In most of the rural areas the power supply is just for 3-4 hours if not less and we are still struggling to meet the demand. So without addressing this in the first place how can they go for advanced technology: So the building is built without the foundation? How can it sustain?


    Therefore it is only in some urban areas where this can be introduced but what is the use? Roughly 300 million access the net in cities on a rough estimate but they are all not beneficiaries of the welfare schemes as they are above the poverty line. Also they don't need any fresh identity as they have plenty of them that too more than one that the government recognizes.


    Further all the equipments have to be sourced through proper procedure and these shops have to be equipped. How is it going to be done and by what time?


    Remember when electronic voting was introduced, the major public undertaking Bharat Electronics (BEL) couldn't supply all the machines that were needed. It took lot of time to meet the demand. Now, there are doubts about these machines and their reliability and use in elections have been questioned in courts.


    We haven’t even thought about the efficacy or the machine that can handle this efficiently because we are just collecting only the data that too not yet confirmed or duly verified (de-duplicated).


    Why will the state government implement a scheme that entails political mileage to the central government? Has there been any consultation with the state chief ministers before introducing this concept. No. Hence this is going to fail at as several indicators to this effect are already out in the open.


    So what is the budget? Where has this been reckoned? Sans answers.


    All searching questions but sans proper answers


    Yet another gas balloon without merit and floated on wrong assumptions...


    “The UPA government’s ambitious unique identification number project Aadhaar, would result in savings of about Rs1.1 lakh crore by 2020, around 58% of the expenditure of major public welfare schemes, a Planning Commission study released on Saturday said. The Prime Minister's Office had given April 2014 as a deadline for disbursing cash transfer through UIDAI platform for all major government schemes.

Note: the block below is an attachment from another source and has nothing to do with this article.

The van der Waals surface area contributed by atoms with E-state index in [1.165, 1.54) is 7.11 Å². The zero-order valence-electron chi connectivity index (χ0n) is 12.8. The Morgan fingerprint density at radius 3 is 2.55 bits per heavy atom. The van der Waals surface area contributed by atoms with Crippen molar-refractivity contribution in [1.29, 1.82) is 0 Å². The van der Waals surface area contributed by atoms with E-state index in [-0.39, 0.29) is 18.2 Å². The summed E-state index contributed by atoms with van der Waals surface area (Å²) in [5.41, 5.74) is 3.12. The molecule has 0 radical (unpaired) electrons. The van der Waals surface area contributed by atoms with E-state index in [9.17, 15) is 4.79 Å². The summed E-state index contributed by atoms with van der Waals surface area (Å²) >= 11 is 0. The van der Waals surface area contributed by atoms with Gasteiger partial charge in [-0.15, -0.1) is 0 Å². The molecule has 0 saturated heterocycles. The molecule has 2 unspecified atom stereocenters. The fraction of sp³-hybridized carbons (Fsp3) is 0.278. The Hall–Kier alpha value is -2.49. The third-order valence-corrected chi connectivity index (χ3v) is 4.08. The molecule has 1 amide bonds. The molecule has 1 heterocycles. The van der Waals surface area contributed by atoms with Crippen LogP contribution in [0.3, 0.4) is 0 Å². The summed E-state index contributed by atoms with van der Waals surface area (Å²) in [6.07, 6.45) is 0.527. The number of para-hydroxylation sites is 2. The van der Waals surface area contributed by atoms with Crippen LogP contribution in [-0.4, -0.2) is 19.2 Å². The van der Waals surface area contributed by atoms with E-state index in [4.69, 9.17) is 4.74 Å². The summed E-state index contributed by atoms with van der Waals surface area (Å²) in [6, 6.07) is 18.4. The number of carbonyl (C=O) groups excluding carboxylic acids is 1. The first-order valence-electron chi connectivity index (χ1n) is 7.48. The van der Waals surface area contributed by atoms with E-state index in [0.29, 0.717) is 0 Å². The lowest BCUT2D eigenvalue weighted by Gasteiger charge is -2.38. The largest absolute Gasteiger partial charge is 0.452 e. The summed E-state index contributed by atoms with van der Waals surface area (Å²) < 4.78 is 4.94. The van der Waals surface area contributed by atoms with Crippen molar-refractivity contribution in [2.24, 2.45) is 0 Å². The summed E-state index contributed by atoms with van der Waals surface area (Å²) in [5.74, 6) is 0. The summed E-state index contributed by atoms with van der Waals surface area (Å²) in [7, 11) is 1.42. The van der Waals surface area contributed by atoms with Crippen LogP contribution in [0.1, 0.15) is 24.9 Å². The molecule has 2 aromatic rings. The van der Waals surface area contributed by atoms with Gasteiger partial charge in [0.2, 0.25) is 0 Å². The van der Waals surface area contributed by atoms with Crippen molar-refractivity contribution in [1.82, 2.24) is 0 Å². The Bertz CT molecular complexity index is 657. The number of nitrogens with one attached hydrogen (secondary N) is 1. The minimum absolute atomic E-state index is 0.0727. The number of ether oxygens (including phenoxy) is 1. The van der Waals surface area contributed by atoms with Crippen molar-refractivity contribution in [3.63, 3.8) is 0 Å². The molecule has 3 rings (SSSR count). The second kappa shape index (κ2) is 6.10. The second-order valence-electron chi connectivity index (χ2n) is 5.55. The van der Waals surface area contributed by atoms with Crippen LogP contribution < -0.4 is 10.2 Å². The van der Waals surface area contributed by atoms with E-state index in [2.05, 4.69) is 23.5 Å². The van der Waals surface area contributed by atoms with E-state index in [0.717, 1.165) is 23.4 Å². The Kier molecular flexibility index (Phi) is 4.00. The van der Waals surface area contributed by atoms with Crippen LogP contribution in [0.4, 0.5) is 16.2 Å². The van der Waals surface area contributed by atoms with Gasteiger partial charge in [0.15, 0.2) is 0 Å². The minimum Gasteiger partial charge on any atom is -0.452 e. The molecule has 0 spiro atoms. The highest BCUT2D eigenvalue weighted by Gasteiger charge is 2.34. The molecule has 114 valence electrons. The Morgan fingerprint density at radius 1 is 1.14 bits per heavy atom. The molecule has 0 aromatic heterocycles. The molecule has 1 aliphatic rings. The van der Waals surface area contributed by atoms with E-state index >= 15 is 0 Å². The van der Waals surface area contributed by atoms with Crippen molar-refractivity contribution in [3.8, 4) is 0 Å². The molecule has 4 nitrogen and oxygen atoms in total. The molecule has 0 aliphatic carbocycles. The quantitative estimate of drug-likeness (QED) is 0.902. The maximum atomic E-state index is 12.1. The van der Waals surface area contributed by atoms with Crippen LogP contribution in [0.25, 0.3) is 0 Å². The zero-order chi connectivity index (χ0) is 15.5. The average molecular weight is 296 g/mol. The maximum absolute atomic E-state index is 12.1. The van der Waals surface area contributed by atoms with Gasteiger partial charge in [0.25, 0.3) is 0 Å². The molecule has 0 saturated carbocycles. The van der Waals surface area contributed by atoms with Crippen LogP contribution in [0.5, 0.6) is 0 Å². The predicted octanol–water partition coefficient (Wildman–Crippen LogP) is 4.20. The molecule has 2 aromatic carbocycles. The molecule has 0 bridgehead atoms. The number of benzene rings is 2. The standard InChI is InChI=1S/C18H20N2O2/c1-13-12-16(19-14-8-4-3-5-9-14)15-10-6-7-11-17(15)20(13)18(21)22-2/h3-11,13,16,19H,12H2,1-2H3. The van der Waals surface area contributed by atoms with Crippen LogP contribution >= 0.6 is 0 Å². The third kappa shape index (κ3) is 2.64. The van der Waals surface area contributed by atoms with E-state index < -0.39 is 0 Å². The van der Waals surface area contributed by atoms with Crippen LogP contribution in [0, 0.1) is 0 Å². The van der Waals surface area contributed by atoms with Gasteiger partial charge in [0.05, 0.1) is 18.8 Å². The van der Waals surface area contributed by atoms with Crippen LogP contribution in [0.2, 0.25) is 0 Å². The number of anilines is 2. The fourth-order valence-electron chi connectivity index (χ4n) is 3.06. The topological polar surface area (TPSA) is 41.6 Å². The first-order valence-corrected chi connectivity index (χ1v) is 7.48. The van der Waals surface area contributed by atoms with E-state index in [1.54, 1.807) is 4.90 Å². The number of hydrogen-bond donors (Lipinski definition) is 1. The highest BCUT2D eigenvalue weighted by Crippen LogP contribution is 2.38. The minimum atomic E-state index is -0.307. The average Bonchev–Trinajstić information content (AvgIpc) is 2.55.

A cost-benefit analysis done by National Institute of Public Finance and Policy (NIPFP) says the savings for the government would be by plugging the leakage in implementation of government welfare schemes.”


    First of all the law is yet to be enacted and the UIDAI is operating with an executive sanction that has been questioned by the Parliamentary Standing committee as untenable and therefore cannot be continued.


    Even as it is the mandate of the UIDAI is only for 600 million until 2014 and cannot be extended to 2020.


    Therefore when the entire population is not covered how the study can consider such a proposition is itself awed. The UIDAI meeting the target set for 2014 is doubtful since there are several confusions within the government and the ministries as to who would be responsible for collecting the data. Whereas the home ministry has claimed that the National Population Register (NPR) would do this on its own. Hence the process has hit several roadblocks and may not completely achieve the desired target.


    In the case of the health insurance scheme—Rashtriya Swasthya Bima Yojana (RSBY)—the central government has it seems decided to go for Smart Card. This is one of the schemes that the UIDAI has included in its objective. Financial services secretary DK Mittal has asked his officials to work out a convergence plan between financial inclusion initiatives and the RSBY smart cards. The RSBY needs an embedded smart chip with 32kb of memory which can be upgraded further. Banks just need around 20kb space for different services and it is very practical and feasible for them to adapt to the UID.


    Some states have already adopted smart cards for various welfare schemes and the UIDAI is also aware about it.


    Government recently introduced a slew of changes in LPG schemes and put a cap on the subsidy. This is a welfare scheme that UIDAI claimed from the initial stage as an objective to check pilferage. So this is drastically reduced without the UIDAI. Though checks and balances are already in place with accurate data by the oil companies that is already in place and working well.